When collapse is a good thing

As an endurance runner we most often have clear signals that the body needs rest or fuel. The signals usually start with more subtle hints, a niggle here, a slight feeling of weakness.

When we fail to pay attention to these signals, they get louder. If we continue to ignore them, then we will get collapse. And the collapse will usually mean a period of complete rest by necessity. Complete rest is the most painful, frustrating experience an obsessed runner is forced to endure.

Collapse is good when it is the only way to get us to stop. For many times stopping is vital to our continued existence. This is true for runners, lovers, business owners, politicians and economists.

Failure to heed the subtle signals that become overt signals will lead to collapse and breakdown.

Almost everyone I have ever spoken to will retrospectively view the period of collapse and breakdown as one of the best turning points of their life. Painful, difficult, but by its very nature, requiring a deeper level of inquiry that usually partners stopping.

Take this human condition of the requirement to breakdown and collapse before we contemplate deep change and apply it to the world we currently live in.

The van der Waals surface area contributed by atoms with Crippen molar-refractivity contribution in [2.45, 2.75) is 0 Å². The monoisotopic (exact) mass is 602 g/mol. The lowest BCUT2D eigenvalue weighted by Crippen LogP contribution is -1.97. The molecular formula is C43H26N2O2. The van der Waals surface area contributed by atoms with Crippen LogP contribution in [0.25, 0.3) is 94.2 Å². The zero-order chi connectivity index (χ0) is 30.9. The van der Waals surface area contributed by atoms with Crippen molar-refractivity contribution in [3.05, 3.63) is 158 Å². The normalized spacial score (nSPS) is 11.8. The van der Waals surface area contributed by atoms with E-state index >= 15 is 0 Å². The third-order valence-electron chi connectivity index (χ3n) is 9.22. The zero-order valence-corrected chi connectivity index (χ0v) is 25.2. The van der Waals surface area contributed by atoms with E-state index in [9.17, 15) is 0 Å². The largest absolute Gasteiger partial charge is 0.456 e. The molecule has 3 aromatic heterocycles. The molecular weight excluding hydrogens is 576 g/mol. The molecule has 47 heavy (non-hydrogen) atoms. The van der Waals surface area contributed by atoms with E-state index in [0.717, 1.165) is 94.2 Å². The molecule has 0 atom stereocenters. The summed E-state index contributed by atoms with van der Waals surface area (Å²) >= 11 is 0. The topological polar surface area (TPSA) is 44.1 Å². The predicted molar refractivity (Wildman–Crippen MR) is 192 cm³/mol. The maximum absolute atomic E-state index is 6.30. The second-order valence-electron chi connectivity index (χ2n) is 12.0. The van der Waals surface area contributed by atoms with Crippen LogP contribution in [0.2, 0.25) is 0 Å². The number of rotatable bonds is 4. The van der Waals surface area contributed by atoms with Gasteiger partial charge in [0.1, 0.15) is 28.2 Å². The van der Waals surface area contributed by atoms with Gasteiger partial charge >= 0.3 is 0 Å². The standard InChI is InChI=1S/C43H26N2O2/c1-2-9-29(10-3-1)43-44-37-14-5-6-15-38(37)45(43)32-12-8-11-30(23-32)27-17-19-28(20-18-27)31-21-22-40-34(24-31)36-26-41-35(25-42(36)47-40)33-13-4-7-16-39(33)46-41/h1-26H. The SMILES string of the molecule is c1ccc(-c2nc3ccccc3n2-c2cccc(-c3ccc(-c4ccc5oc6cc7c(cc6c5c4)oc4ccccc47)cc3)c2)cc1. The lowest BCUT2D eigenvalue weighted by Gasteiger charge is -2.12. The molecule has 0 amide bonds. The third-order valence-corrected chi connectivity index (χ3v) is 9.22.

What are the signals about how we run our businesses, go to work, make things, spend our time, the economy? On the one hand we have a world where many (most) are ignoring the signals. And they are becoming very loud. On the other hand  (minority) we have businesses that are thriving by deploying whole new ways of engagement and productivity. (It is for the purpose of exploring the signals, and seeing the landscape of the future, that a business hackathon is a smart move.)

At the level of the global economy, I am not so sure that anyone with any authority is actually really addressing the signals. Tinkering will not fix it when you have systemic cancer. Collapse, while painful for many, may simply be the best thing. It certainly won’t mean the end.

Alex Proimos via Compfight

 

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